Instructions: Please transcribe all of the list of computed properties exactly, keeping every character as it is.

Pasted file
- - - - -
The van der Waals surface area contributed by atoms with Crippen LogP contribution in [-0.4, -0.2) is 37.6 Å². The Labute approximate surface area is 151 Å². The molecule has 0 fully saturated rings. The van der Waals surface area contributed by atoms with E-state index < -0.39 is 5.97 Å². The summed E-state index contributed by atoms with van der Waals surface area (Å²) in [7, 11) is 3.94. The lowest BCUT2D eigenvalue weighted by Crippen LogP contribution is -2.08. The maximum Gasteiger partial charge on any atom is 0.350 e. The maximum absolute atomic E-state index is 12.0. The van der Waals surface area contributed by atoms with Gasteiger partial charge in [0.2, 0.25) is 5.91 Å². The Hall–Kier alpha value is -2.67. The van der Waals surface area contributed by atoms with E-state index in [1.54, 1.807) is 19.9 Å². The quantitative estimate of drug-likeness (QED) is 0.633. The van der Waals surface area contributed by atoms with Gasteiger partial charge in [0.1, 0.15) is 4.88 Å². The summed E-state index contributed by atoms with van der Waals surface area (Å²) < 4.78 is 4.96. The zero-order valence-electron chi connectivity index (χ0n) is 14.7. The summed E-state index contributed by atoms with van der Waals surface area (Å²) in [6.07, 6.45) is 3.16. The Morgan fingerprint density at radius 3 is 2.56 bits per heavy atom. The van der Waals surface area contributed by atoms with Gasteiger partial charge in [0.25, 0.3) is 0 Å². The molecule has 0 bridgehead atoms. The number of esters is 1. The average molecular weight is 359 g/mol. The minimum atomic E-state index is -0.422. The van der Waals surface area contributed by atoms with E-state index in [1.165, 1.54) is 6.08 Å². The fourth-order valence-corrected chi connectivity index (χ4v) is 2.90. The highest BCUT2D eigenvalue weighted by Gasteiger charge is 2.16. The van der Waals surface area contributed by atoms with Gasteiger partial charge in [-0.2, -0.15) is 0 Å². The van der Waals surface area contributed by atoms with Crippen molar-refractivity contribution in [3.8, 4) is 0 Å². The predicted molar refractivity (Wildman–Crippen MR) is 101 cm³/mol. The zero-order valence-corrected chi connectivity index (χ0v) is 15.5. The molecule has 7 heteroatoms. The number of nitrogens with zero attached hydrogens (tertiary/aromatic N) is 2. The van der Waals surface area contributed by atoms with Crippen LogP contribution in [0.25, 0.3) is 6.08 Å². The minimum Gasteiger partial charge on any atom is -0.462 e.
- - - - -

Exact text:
The van der Waals surface area contributed by atoms with Crippen LogP contribution in [-0.4, -0.2) is 37.6 Å². The Labute approximate surface area is 151 Å². The molecule has 0 fully saturated rings. The van der Waals surface area contributed by atoms with E-state index < -0.39 is 5.97 Å². The summed E-state index contributed by atoms with van der Waals surface area (Å²) in [7, 11) is 3.94. The lowest BCUT2D eigenvalue weighted by Crippen LogP contribution is -2.08. The maximum Gasteiger partial charge on any atom is 0.350 e. The maximum absolute atomic E-state index is 12.0. The van der Waals surface area contributed by atoms with Gasteiger partial charge in [0.2, 0.25) is 5.91 Å². The Hall–Kier alpha value is -2.67. The van der Waals surface area contributed by atoms with E-state index in [1.54, 1.807) is 19.9 Å². The quantitative estimate of drug-likeness (QED) is 0.633. The van der Waals surface area contributed by atoms with Gasteiger partial charge in [0.1, 0.15) is 4.88 Å². The summed E-state index contributed by atoms with van der Waals surface area (Å²) < 4.78 is 4.96. The zero-order valence-electron chi connectivity index (χ0n) is 14.7. The summed E-state index contributed by atoms with van der Waals surface area (Å²) in [6.07, 6.45) is 3.16. The Morgan fingerprint density at radius 3 is 2.56 bits per heavy atom. The van der Waals surface area contributed by atoms with Gasteiger partial charge in [0.25, 0.3) is 0 Å². The molecule has 0 bridgehead atoms. The number of esters is 1. The average molecular weight is 359 g/mol. The minimum atomic E-state index is -0.422. The van der Waals surface area contributed by atoms with E-state index in [1.165, 1.54) is 6.08 Å². The fourth-order valence-corrected chi connectivity index (χ4v) is 2.90. The highest BCUT2D eigenvalue weighted by Gasteiger charge is 2.16. The van der Waals surface area contributed by atoms with Gasteiger partial charge in [-0.2, -0.15) is 0 Å². The van der Waals surface area contributed by atoms with Crippen molar-refractivity contribution in [3.8, 4) is 0 Å². The predicted molar refractivity (Wildman–Crippen MR) is 101 cm³/mol. The zero-order valence-corrected chi connectivity index (χ0v) is 15.5. The molecule has 7 heteroatoms. The number of nitrogens with zero attached hydrogens (tertiary/aromatic N) is 2. The van der Waals surface area contributed by atoms with Crippen LogP contribution in [0.25, 0.3) is 6.08 Å². The minimum Gasteiger partial charge on any atom is -0.462 e.